Thirteen years ago this week, the world looked on in horror and dismay as four hijacked airliners were deliberately crashed into the twin towers of the World Trade Centre in New York, the Pentagon in Washington D.C., and an unknown target within striking distance of a Pennsylvania farmer’s field.
I read an interesting article in La Presse last week by a young philosophy teacher at a CEGEP and it is directly relevant to today’s liturgy. I’m sure you have all noticed how everyone today seems to live in virtual space; you walk down the street and you think someone is talking to you but they’re really on their cell phone speaking or texting someone else. Everyone is in love with the images on their smart phone. The philosophy teacher explained this using the ancient Greek mythological story about Narcissus.
Many years ago, I watched a PBS documentary on the civil rights struggle of African Americans in the 1950s and 1960s. Its title, taken from the words of an old Negro Spiritual, was “Keep your eyes on the prize!” Keep your eyes on the prize – even when all hope seems to be gone.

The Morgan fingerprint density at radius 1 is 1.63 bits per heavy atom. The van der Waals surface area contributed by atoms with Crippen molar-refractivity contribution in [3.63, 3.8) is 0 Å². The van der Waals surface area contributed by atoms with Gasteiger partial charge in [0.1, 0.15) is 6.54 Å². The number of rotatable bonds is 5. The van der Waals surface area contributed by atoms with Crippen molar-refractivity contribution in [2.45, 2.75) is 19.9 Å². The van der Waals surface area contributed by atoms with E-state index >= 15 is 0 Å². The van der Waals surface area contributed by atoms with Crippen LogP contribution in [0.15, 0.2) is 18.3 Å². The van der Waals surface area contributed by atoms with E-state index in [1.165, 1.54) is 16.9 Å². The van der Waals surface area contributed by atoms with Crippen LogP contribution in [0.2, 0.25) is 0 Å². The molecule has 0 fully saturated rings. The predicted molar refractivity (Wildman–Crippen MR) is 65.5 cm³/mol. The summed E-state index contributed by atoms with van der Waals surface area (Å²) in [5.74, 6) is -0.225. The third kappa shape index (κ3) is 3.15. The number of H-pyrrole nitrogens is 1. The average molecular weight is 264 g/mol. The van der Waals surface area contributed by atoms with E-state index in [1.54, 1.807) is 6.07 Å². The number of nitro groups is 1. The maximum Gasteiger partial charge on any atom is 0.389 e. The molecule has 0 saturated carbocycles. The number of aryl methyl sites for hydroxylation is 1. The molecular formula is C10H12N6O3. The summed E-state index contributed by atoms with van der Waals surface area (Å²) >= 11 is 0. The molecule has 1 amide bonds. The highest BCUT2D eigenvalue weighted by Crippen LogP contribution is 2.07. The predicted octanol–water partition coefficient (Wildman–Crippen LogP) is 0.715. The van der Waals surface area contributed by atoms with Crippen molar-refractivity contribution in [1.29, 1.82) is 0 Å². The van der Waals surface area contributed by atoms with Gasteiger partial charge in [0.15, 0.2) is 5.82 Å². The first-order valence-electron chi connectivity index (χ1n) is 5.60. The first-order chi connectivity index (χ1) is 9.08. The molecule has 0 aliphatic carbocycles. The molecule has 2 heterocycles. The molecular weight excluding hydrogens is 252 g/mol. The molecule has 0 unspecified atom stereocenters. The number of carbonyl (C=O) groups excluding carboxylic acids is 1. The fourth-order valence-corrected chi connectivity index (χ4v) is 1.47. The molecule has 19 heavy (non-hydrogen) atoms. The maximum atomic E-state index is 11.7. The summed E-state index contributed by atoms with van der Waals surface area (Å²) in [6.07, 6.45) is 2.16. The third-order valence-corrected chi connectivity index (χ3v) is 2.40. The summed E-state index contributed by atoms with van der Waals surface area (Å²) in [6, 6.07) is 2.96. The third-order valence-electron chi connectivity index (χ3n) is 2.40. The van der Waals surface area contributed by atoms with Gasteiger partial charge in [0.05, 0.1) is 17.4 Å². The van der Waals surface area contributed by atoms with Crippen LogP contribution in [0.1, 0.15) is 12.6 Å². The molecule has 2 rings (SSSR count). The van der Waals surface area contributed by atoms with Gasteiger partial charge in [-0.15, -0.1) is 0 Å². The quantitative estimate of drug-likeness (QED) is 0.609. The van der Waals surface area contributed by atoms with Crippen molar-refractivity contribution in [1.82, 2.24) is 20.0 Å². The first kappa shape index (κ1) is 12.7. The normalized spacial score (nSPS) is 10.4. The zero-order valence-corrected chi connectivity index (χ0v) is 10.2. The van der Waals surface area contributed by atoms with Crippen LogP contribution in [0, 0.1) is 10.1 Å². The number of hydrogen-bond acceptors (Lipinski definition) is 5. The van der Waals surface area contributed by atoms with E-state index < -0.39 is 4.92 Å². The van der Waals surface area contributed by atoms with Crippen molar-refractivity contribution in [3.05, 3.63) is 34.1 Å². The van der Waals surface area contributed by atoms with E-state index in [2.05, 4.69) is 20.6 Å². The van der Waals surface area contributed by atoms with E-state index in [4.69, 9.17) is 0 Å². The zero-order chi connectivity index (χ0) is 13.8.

Because it appears in all four Gospels, the multiplication of the loaves and fishes – and the Bread of Life discourse that follows it in the Gospel of John – is a frequent homily topic in the summer months.
As I approached the readings this week, I began to wonder: “Hmm… another Gospel parable about sowers and seeds.” Why did Jesus tell two such similar stories back-to-back – thereby leaving summer preachers with the challenge of coming up with two different homilies on what seems to be the same to
“Listen! A sower went out to sow.” Thus begins a wonderful series of stories told by the great teacher, Jesus of Nazareth – stories which, two thousand years later, are still being told as around the world, Christians gather to be formed by the Greatest Story ever told. As we gather on this ho
What burdens are YOU carrying? Stop and think about it for a minute. What aspects of your life – or the lives of those you know and love – seem the most difficult to accept, and to bear? Burdens come in all shapes and sizes. And no matter how rich, how famous, how integrated, how together someone may seem to the outside world – everybody is carrying something.
Questions, questions. We pray, we go on retreat, we come to Mass – in order to carve out some space in our busy lives for God. For many of us, that means talking to God. Sometimes we do so in the formal language of vocal prayers, or through the Scriptures, or some other kind